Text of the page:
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What Happens If Alkalinity Rises Too High In Aquarium Water

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Keeping fish is fun and rewarding, but aquariums require regular cleaning, and you must maintain water parameters for healthy fish. One element regularly overlooked is the alkalinity level. I wrote this short article to explain what happens if alkalinity rises too high in aquarium water.

High alkalinity levels can negatively affect your fish, plants, and equipment in freshwater and saltwater aquariums. High alkalinity water can cause mineral deposits, allow water to become too alkaline, and impact biological filtration, causing ammonia to become highly toxic.

What happens if alkalinity rises too high in aquarium water

I have briefly covered some of the potential problems caused when alkalinity becomes too high, so let’s take a closer look at what happens if alkalinity rises too high in aquarium water and the reasons why.

Understanding Alkalinity

At a basic level, alkalinity measures carbonates and bicarbonates (minerals) in the water. Although it isn’t directly related to pH, a high alkalinity level can cause the pH of aquarium water to rise too quickly if left unchecked.

When the pH rises, the water becomes alkaline (or basic) as opposed to acidic when the pH falls. Maintaining the perfect alkalinity level creates a stabilizing (buffering) effect on the pH by absorbing enough acids to prevent the water from becoming acidic.

On the flip side, too much alkalinity absorbs all of the acids in the water and allows the pH to climb, becoming alkaline. Most fish tanks do best at a neutral to slightly alkaline pH.

You shouldn’t overlook the importance of providing the correct alkalinity level in a fish tank, so you should learn everything you can about alkalinity or read my guide on what is alkalinity in an aquarium.

Effects Of High Alkalinity On Fish

Fish need a moderate level of alkalinity for good health. Alkalinity provides the minerals that help fish digest food and build strong bones.

Unfortunately, if alkalinity rises too high in your aquarium, it can affect your fish in a number of different ways.

Gill Damage

Too much alkalinity will harden the water, which can result in gill damage. When this happens, fish can’t get enough oxygen from the water, leading to stress, weakness, and eventually death.

Skin And Scale Damage

Hard, alkaline water can also damage the delicate mucus membrane on a fish’s body, causing irritation and allowing bacterial infections to take hold more easily.


Another common problem when alkalinity rises too high is that the pH can change rapidly. Although most fish can adapt to different alkalinity and pH levels, most fish can’t tolerate sudden changes and become stressed.

Stress in fish can lead to several health problems, such as increased illness and infections.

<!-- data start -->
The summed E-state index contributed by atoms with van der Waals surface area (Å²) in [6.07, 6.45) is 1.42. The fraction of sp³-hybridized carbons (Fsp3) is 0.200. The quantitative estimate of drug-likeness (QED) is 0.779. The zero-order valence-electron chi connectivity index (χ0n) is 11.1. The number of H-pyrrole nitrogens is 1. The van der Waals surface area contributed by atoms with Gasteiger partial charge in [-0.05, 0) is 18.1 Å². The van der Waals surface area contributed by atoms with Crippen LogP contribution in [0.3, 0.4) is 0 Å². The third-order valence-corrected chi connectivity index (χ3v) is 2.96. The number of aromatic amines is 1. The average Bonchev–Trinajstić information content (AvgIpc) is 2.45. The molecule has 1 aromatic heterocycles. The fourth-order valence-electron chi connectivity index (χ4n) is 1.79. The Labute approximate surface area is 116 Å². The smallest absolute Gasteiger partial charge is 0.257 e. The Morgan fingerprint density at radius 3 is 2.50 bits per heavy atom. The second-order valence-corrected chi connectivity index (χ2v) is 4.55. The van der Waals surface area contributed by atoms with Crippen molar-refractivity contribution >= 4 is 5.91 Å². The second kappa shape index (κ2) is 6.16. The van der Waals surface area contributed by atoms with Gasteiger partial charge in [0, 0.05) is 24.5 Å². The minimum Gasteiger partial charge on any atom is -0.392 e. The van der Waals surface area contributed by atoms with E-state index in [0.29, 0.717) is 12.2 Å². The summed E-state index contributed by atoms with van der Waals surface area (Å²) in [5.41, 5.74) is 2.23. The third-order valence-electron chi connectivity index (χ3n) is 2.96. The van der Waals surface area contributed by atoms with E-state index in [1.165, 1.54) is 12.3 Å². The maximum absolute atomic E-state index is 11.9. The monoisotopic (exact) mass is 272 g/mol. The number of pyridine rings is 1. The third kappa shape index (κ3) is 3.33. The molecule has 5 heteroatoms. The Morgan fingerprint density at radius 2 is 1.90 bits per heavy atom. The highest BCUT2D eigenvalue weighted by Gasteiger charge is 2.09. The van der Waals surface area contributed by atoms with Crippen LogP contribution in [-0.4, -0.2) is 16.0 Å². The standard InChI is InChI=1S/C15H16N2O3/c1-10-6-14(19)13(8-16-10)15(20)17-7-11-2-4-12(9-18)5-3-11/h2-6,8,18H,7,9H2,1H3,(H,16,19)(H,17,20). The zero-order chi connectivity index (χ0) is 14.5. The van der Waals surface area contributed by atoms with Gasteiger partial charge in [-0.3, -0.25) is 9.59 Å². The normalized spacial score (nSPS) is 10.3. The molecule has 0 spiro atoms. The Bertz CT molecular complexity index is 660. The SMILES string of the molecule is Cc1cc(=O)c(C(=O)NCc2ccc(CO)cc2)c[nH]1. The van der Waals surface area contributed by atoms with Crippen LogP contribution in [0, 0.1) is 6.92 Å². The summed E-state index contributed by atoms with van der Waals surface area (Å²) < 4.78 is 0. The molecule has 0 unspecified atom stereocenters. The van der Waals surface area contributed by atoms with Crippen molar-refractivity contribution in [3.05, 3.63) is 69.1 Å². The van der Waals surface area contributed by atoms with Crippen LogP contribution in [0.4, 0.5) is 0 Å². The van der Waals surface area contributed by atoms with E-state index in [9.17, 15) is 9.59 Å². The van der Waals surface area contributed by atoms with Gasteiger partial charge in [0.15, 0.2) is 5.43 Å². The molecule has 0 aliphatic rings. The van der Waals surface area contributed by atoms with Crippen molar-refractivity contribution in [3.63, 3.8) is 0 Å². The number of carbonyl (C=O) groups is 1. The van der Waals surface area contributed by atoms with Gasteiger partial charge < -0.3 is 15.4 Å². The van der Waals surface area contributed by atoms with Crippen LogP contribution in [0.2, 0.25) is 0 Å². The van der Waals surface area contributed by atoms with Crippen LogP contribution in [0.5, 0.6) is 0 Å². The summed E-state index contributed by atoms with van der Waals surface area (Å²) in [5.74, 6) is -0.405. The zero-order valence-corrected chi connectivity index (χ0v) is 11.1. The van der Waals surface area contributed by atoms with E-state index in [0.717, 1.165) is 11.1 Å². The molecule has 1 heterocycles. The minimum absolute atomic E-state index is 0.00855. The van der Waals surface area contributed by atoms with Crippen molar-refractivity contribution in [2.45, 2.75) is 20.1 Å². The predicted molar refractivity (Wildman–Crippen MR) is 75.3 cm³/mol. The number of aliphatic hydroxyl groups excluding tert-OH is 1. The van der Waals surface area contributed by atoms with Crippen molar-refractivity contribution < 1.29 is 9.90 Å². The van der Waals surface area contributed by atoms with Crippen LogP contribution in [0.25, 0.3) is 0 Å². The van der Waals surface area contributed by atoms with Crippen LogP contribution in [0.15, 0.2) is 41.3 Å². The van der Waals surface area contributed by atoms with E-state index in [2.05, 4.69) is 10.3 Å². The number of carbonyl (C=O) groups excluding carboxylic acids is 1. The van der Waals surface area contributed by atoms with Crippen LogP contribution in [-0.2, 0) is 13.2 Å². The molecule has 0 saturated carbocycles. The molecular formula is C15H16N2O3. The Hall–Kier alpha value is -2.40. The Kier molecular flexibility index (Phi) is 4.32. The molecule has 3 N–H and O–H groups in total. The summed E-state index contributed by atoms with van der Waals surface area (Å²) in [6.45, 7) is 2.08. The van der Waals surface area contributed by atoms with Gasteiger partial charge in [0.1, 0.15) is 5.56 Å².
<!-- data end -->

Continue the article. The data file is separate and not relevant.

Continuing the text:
Image of a sick fish caused by high alkalinity and pH swings.
When alkalinity rises too high, fish can get stressed and become sick.

An Increase In Toxic Ammonia

An increase in alkalinity can interfere with your tank’s nitrogen cycle or biological filtration.

Fish waste, rotting food, and rotting plant matter all produce ammonia which is dealt with quickly by the beneficial bacteria in your tank.

High alkalinity levels make it difficult for the beneficial bacteria in your tank to grow, making the ammonia highly toxic and dangerous to your fish’s health.

Fish can suffer from ammonia burns on their skin and gills, resulting in ragged, damaged fins and affecting their ability to breathe.

Affects On Tank And Equipment

It’s not only fish that suffer when alkalinity rises too high, as the tank and equipment can also be affected.

The high mineral content of alkaline water can cause hard water stains on the tank glass, and calcium deposits can build up in the filter, pump, or around the heater, affecting its functionality.

The excess minerals can also cause water to become cloudy, making it difficult to see your fish. Cloudy water by itself won’t hurt your fish, but it will make your tank look dull.

Reef Tanks

Alkalinity is essential in all aquariums, but even more so in a reef tank. Reef tanks often contain living corals which are very sensitive to the water chemistry, so pH levels need to be checked more regularly and kept stable.

Calcium is also vital for coral growth, so higher alkalinity levels are acceptable in a saltwater environment. Problems occur when alkalinity is pushed too high.

High alkalinity in a reef tank can cause damage to the tips of corals, often described as burns. This damage happens because the rise in alkalinity speeds up the process of photosynthesis, leading to faster skeletal growth, but the tissue of the coral cannot keep up.

It is also thought that when alkalinity levels increase too much, it reduces the availability or absorption of calcium, leading to stunted growth and other health issues.

Check out the Youtube video I found below from MA Fish Guy.

Effects Of High Alkalinity On Fish And Equipment

Lowering Alkalinity

If you allow your alkalinity to rise too high, you need to lower it as quickly as possible. To lower alkalinity, you need to reduce the number of carbonates and bicarbonates in the water.

The easiest way to lower alkalinity is to remove some water and add some softer water to dilute the mineral content. Another popular method is to use a reverse osmosis filter which pushes water through a membrane to filter out the minute mineral particles.

I have written an article explaining how to lower alkalinity should you need to.


A good alkalinity level is essential in an aquarium for several reasons, but allowing it to rise too high can trigger several related problems, with pH being the most serious.

Balance is crucial, and understanding how water parameters can affect each other makes it much easier to control them.

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